Original Research ARTICLE
Shifted historical baselines reduce willingness to pay for conservation
- 1Environmental Studies Program, Colby College, United States
- 2Department of Economics, Colby College, United States
- 3Okinawa Institute of Science and Technology, Japan
- 4Department of Economics, Portland State University, United States
A loss of memory of past environmental degradation has resulted in shifted historical baselines, which may result in conservation and restoration goals that are less ambitious than if stakeholders had a full knowledge of ecosystem potential. However, the link between perception of baseline states and support for conservation planning has not been tested empirically. Here, we investigate how perceptions of change in coral reef ecosystems affect stakeholders’ willingness to pay (WTP) for the establishment of protected areas. Coral reefs are experiencing rapid, global change that is observable by the public, and therefore are an ideal ecosystem to test links between beliefs about baseline states and willingness to support conservation. We find that respondents perceived change to coral reef communities across six variables: coral abundance, fish abundance, fish diversity, fish size, sedimentation, and water pollution. Residents who accurately perceived declines in reef health had significantly higher WTP for protected areas (US $256.80 vs. $102.50 per year), suggesting that shifted historical baselines reduce engagement with conservation efforts. If WTP translates to engagement, this suggests that goals for restoration and recovery are likely to be more ambitious if the public is aware of long term change. Therefore, communicating the scope and depth of environmental problems is essential in engaging the public in conservation.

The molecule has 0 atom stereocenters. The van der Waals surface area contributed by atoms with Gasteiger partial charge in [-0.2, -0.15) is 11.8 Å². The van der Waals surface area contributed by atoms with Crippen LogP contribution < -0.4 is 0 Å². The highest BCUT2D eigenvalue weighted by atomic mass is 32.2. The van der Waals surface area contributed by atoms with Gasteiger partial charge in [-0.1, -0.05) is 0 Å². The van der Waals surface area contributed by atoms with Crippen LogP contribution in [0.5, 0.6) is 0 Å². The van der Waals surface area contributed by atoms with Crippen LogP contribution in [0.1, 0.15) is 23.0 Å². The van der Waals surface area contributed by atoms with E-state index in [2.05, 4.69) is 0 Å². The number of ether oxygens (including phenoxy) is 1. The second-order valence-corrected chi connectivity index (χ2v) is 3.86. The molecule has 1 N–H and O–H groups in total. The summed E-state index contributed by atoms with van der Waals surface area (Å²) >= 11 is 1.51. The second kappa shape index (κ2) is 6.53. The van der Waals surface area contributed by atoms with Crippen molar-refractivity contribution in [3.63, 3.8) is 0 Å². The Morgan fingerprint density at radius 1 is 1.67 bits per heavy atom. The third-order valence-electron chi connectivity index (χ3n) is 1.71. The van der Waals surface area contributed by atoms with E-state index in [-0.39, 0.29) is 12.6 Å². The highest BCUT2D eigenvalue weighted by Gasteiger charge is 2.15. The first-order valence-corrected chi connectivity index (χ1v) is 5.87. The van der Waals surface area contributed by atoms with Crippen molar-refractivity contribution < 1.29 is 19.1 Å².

Keywords: Baselines, coral reefs, Choice experiments, marine conservation, Ocean optimism, Willingness to pay
Received: 07 Aug 2017;
Accepted: 02 Feb 2018.
Edited by:Romuald Lipcius, Virginia Institute of Marine Science, United States
Reviewed by:Geret S. DePiper, National Oceanic and Atmospheric Administration (NOAA), United States
Andrew M. Scheld, Virginia Institute of Marine Science, United States
Copyright: © 2018 Mcclenachan, Matsuura, Shah and Dissanayake. This is an open-access article distributed under the terms of the Creative Commons Attribution License (CC BY). The use, distribution or reproduction in other forums is permitted, provided the original author(s) and the copyright owner are credited and that the original publication in this journal is cited, in accordance with accepted academic practice. No use, distribution or reproduction is permitted which does not comply with these terms.
* Correspondence: Prof. Loren Mcclenachan, Colby College, Environmental Studies Program, Waterville, ME, United States, email@example.com